Minoen Ruins, Crete Island
It was probably the number one thing I wanted to do on Crete, this epitome of Minoan ruins, built 4,000 years ago, on top of an already 3,000 years old Neolithic village, by a society who were the first major civilization in what today is Greek territory. The tsunami from Santorini and earthquakes about 300 years after that basically wiped them out and city states came more into vogue subsequently. The Mycenaeans then held sway for some time until the Romans took over.
Fondest memory: A Brit called Evans did the main initial excavations here 100 years ago, spending 21 years at the site and, in the minds of many archaeologists these days, controversially restored some of the buildings. That means his team actually repainted some of the frescoes and columns, clearly adored by tourists these days who get to see that places like Knossos and all the ruins of Greece, Egypt etc., were actually extremely colourful. Personally, I like it and Lorraine loves it, should be more of it.
Seeing pithoi (giant storage vases) in situ is somehow exhilarating. I ponder how on earth they used to shift such things, even when they were empty. I guess “with great difficulty” is the answer (they used straps). You also wonder what they stored in them and guess the obvious grains, oils and wines. Apparently they weighed about 2 tons when full, had alternative uses as bath tubs and coffins when they were finished with them and, interestingly, invaders would topple them and put a torch to the oil when vandalizing a place. They’ve found 150 of them here but there was space for 400 and there were lined storage pits as well.
Interestingly, wooden beams were interspersed with masonry to protect against earthquakes and the simple columns were broader at the top so they could make the beams larger. A complex sewage and drainage system was also in place, still visible in a few places today.
The revered nature of the bull was clearly on display as well, the sculpture of the horns one of the items but the fresco of the young men somersaulting over them has always fascinated me. The dexterity and timing needed for such an act beggars the imagination, let alone the danger of it.
The Palace of Minos at Knossos in Heraklion is unmissable. Much of it has been reconstructed but it does give you a better idea of the true scale of some of the ruins once you've seen how the ground level ruins can be translated into full scale buildings. I think I agree with the advice that it's best to see Knossos first for that reason. On the other hand it's a bit like saving the best for the last.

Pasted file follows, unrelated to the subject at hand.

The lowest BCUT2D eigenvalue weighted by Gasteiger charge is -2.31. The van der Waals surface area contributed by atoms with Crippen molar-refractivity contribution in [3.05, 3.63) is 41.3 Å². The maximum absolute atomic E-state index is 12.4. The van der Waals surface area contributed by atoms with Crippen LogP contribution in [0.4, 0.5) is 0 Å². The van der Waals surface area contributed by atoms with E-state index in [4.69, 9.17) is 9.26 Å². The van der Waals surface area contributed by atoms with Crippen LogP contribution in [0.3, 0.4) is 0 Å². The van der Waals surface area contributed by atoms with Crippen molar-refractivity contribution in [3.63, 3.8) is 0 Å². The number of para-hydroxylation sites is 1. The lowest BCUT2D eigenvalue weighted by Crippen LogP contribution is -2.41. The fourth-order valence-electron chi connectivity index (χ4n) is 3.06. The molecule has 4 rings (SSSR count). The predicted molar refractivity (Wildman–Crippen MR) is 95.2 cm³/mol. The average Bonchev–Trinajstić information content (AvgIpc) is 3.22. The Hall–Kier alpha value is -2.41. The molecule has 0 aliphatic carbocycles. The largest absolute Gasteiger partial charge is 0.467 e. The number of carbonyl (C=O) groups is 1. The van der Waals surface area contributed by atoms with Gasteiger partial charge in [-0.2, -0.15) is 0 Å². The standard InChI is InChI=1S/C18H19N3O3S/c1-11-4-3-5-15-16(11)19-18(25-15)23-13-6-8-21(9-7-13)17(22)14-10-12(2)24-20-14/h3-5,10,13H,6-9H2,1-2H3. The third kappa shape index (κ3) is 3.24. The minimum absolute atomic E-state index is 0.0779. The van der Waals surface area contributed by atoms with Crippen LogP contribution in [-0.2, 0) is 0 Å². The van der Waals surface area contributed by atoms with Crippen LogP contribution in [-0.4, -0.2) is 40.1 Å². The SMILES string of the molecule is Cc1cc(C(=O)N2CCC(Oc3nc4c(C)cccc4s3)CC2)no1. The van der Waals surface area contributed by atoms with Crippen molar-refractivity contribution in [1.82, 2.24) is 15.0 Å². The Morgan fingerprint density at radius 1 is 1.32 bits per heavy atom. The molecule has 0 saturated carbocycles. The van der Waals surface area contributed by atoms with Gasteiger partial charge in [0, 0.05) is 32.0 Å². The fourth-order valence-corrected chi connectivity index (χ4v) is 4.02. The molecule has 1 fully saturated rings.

WE managed to squeeze in a trip to Knossos before flying home from Heraklion. We dropped into Knossos at 5pm for a couple of hours before going onto the airport which is about 10 kms away.
We only went to a few archeological sites in Eastern Crete and I think our favourite was the little known site of Vasiliki - just off the road to Ierapetra from Aghios Nikolaos. We had to duck through the hole in the fence to get in but other people had clearly done this aswell. It's actually older than most Minoan sites and yet in places the walls are up to head height and you can get a feel for the size of the rooms and passageways.
About 4 kms away is the bigger site of Gournia which can be easily seen from the main road.
The other palace we visited is at Kato Zakros on the far eastern coast. This is another extensive site in an interesting location albeit somewhat out of the way.
Wandering around the sites is a very thirst making experience and none of those we visited had any facilities for visitors on site ( Palace of Minos at Knossos had toilets). Go prepared for this.
The sites we visited closed at 3pm and I think open around 8.30am. It's probably best to do your visiting earlier rather than later to avoid the heat of midday.
There will be more detailed features about these sites in the tips located under the Prefecture of Lasithi. This tip is intended to give you an overview of what to expect if you visit the archeological sites.
It is a part from Phaistos (a central court of the palace), the second most important archaeological site about this ancient civilization - the best, of course, is in Knossos.
Can you imagine that there were some perfect palaces almost 4.000 years ago?
Favorite thing: The Island has a long history that goes back to the Neolithic times. It is however known for the Minoan civilization the flourished from 2600 to 1100 B.C. The island is full of relics of the Minoan ages the most famous being the palaces at Knossos and Phaestos.